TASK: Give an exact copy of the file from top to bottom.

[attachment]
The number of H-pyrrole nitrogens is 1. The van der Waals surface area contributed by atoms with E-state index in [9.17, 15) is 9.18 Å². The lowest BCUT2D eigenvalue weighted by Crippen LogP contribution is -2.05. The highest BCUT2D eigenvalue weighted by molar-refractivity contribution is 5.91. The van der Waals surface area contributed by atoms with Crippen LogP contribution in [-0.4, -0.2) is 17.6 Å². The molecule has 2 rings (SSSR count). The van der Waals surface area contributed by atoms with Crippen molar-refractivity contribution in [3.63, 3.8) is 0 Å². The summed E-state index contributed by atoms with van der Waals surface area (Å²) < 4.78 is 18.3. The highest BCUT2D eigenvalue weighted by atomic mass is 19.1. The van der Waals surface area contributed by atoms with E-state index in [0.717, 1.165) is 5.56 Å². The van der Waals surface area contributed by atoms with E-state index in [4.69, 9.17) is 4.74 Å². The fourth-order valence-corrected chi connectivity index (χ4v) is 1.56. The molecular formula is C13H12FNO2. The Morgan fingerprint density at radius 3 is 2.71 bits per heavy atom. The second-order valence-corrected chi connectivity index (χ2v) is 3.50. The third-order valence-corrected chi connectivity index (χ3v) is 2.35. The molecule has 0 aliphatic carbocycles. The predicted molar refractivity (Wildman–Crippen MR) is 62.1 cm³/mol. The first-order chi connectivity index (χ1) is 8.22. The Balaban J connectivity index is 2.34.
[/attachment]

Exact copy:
The number of H-pyrrole nitrogens is 1. The van der Waals surface area contributed by atoms with E-state index in [9.17, 15) is 9.18 Å². The lowest BCUT2D eigenvalue weighted by Crippen LogP contribution is -2.05. The highest BCUT2D eigenvalue weighted by molar-refractivity contribution is 5.91. The van der Waals surface area contributed by atoms with Crippen LogP contribution in [-0.4, -0.2) is 17.6 Å². The molecule has 2 rings (SSSR count). The van der Waals surface area contributed by atoms with Crippen molar-refractivity contribution in [3.63, 3.8) is 0 Å². The summed E-state index contributed by atoms with van der Waals surface area (Å²) < 4.78 is 18.3. The highest BCUT2D eigenvalue weighted by atomic mass is 19.1. The van der Waals surface area contributed by atoms with E-state index in [0.717, 1.165) is 5.56 Å². The van der Waals surface area contributed by atoms with E-state index in [4.69, 9.17) is 4.74 Å². The fourth-order valence-corrected chi connectivity index (χ4v) is 1.56. The molecular formula is C13H12FNO2. The Morgan fingerprint density at radius 3 is 2.71 bits per heavy atom. The second-order valence-corrected chi connectivity index (χ2v) is 3.50. The third-order valence-corrected chi connectivity index (χ3v) is 2.35. The molecule has 0 aliphatic carbocycles. The predicted molar refractivity (Wildman–Crippen MR) is 62.1 cm³/mol. The first-order chi connectivity index (χ1) is 8.22. The Balaban J connectivity index is 2.34.